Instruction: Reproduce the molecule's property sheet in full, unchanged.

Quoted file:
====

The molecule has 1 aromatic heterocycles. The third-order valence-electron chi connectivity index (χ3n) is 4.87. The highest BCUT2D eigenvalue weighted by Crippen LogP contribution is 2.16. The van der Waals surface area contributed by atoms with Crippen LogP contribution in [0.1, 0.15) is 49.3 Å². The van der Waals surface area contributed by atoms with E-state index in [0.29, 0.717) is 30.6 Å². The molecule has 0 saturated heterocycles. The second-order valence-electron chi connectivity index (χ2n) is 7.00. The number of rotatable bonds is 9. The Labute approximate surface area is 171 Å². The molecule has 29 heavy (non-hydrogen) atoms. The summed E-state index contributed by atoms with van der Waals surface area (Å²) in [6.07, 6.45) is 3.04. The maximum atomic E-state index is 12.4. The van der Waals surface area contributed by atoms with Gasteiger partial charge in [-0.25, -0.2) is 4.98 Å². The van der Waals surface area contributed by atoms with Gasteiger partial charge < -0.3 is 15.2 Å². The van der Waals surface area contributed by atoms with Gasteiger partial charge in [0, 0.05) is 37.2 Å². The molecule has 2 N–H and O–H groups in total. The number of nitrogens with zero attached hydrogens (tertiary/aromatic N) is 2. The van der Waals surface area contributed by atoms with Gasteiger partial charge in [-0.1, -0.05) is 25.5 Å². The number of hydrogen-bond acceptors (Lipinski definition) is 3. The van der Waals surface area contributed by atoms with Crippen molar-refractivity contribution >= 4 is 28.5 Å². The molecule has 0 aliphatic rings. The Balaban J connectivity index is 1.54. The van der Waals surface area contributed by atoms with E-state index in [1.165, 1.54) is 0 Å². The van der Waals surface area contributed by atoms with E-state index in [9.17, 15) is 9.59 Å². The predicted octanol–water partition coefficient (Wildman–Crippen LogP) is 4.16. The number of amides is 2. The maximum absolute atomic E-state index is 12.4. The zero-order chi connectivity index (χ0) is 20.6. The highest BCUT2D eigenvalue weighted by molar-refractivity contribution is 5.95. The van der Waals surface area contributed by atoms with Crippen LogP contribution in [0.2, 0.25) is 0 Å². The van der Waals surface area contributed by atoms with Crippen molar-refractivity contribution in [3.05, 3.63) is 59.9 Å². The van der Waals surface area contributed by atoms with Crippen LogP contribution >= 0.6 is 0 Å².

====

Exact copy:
The molecule has 1 aromatic heterocycles. The third-order valence-electron chi connectivity index (χ3n) is 4.87. The highest BCUT2D eigenvalue weighted by Crippen LogP contribution is 2.16. The van der Waals surface area contributed by atoms with Crippen LogP contribution in [0.1, 0.15) is 49.3 Å². The van der Waals surface area contributed by atoms with E-state index in [0.29, 0.717) is 30.6 Å². The molecule has 0 saturated heterocycles. The second-order valence-electron chi connectivity index (χ2n) is 7.00. The number of rotatable bonds is 9. The Labute approximate surface area is 171 Å². The molecule has 29 heavy (non-hydrogen) atoms. The summed E-state index contributed by atoms with van der Waals surface area (Å²) in [6.07, 6.45) is 3.04. The maximum atomic E-state index is 12.4. The van der Waals surface area contributed by atoms with Gasteiger partial charge in [-0.25, -0.2) is 4.98 Å². The van der Waals surface area contributed by atoms with Gasteiger partial charge < -0.3 is 15.2 Å². The van der Waals surface area contributed by atoms with Gasteiger partial charge in [0, 0.05) is 37.2 Å². The molecule has 2 N–H and O–H groups in total. The number of nitrogens with zero attached hydrogens (tertiary/aromatic N) is 2. The van der Waals surface area contributed by atoms with Gasteiger partial charge in [-0.1, -0.05) is 25.5 Å². The number of hydrogen-bond acceptors (Lipinski definition) is 3. The van der Waals surface area contributed by atoms with Crippen molar-refractivity contribution >= 4 is 28.5 Å². The molecule has 0 aliphatic rings. The Balaban J connectivity index is 1.54. The van der Waals surface area contributed by atoms with E-state index in [1.165, 1.54) is 0 Å². The van der Waals surface area contributed by atoms with E-state index in [9.17, 15) is 9.59 Å². The predicted octanol–water partition coefficient (Wildman–Crippen LogP) is 4.16. The number of amides is 2. The maximum absolute atomic E-state index is 12.4. The zero-order chi connectivity index (χ0) is 20.6. The highest BCUT2D eigenvalue weighted by molar-refractivity contribution is 5.95. The van der Waals surface area contributed by atoms with Crippen LogP contribution in [0.2, 0.25) is 0 Å². The van der Waals surface area contributed by atoms with Crippen molar-refractivity contribution in [3.05, 3.63) is 59.9 Å². The van der Waals surface area contributed by atoms with Crippen LogP contribution >= 0.6 is 0 Å².